Addressing skills, productivity and social mobility is the key to long-term success, says Andrew Harding, @CIMA_News
The UK doesn’t have strong track-record when it comes to investing in skills, and higher-level skills in particular.
This was a nagging issue long before the coronavirus pandemic hit, and it has now become an acute problem for UK businesses, which could hamper our country’s long-term recovery.
In the face of the biggest economic recession in decades with GDP having its biggest fall on record and rising unemployment levels, we must put a greater emphasis on investing in skills to help generate economic growth and tackle the long-term challenges this crisis has only exacerbated (e.g. low productivity, high dependency on low-skill service sector jobs, regional imbalance, and weak social mobility).
To achieve this, we need to better support all workers to reskill and upskill throughout their careers and encourage them to now start adapting their skillsets to the post-pandemic ways of working.
This means that we need to adapt our education and training systems to ensure that we equip our workforce with the skills they need to succeed in tomorrow’s workplace. This includes:
- Changing the Apprenticeship Levy to an Apprenticeship and Skills Levy for all workers to ensure businesses have the talent they need now and in the future;
- Continuing to invest towards higher level apprenticeships to raise the skill levels of the UK workforce, meet the demands of the economy and encourage social mobility; and
- Introducing a rebuttable right to retrain to empower workers to request further training and development.
If we are to overcome this crisis, and pay down our national debt without returning to austerity, we must invest in skills to increase productivity and drive growth. The country cannot afford to play the waiting game on this issue.
We must of course tackle immediate issues such as restoring jobs and increasing consumer spending, but the UK Government must also ensure that its recovery strategy encompasses long-term priorities.
This includes putting a greater focus on tackling our widening skills gap, faltering productivity, and failing social mobility to deliver a truly inclusive, lasting economic recovery and propel our resilience to the next level. This will be the uphill battle of the UK’s post-lockdown world.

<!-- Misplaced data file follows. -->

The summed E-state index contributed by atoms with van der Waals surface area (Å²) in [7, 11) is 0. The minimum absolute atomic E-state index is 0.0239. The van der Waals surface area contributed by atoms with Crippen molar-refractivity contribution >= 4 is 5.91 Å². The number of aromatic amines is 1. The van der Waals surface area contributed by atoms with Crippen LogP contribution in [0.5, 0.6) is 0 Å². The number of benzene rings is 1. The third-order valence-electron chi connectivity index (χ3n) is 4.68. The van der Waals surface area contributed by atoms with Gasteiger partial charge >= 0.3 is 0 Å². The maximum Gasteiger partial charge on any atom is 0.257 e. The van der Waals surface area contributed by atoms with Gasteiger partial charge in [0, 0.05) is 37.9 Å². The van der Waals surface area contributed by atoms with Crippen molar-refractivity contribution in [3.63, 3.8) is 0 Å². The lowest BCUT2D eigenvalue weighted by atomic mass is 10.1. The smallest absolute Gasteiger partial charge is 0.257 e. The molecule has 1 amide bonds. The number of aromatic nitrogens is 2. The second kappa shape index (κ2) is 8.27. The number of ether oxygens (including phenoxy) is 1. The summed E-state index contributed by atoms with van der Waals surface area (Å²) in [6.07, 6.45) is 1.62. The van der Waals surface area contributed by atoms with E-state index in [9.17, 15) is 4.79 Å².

Andrew Harding, FCMA, CGMA, Chief Executive — Management Accounting, The Chartered Institute of Management Accountants, part of the Association of International Certified Professional Accountants
The Chartered Institute of Management Accountants recommendations for COVID-19 recovery strategy
The Chartered Institute of Management Accountants (CIMA), the world’s largest body of management accountants, released a set of recommendations (2 Jul) designed to support the UK Government to navigate challenges posed by the coronavirus pandemic, aid the country’s economic recovery and build business resilience to future crises.
CIMA provides 20 recommendations and is calling for the Government to concentrate on four key areas:
1. Investing in skills to help generate economic growth and improve productivity.
Key recommendations encompass changing the Apprenticeship Levy to an Apprenticeship and Skills Levy for all workers to ensure businesses have the talent they need to succeed now and in the future; investing towards higher level apprenticeships to raise the skill levels of the UK workforce, meet the demands of the economy and encourage social mobility; and driving regional investments to deliver new skills clusters to kickstart innovation, attract inward investments and drive economic growth.
2. Providing businesses and consumers with confidence to invest and do business.
Key recommendations relate to temporarily lowering VAT to encourage business and consumer spending; cutting employers’ national insurance bills to help keep people employed and create new jobs; and proactively supporting businesses to seize new opportunities notably through the creation of a Growth Accelerator scheme for SMEs.
3. Providing businesses with certainty.
Key recommendations pertain to outlining business tax plans for the next two years so companies can make informed investment decisions; pausing plans to implement new business regulations to ensure companies can focus on recovery; supporting businesses to build resilience in their supply chains to weather future shocks; and ensuring free movement of professionals as well as mutual recognition of professional qualifications in future trade deals.
4. Creating a more sustainable business environment.
Key recommendations include supporting the adoption of integrated reporting for businesses across the UK to better showcase how they create value, beyond financial results, for all stakeholders; reform UK insolvency and administration practices to allow for certain viable businesses to re-structure and survive – this will help secure jobs, ensure creditors are paid, and secure tax revenue; and investing in green infrastructure supporting a net-zero recovery and future business sustainability.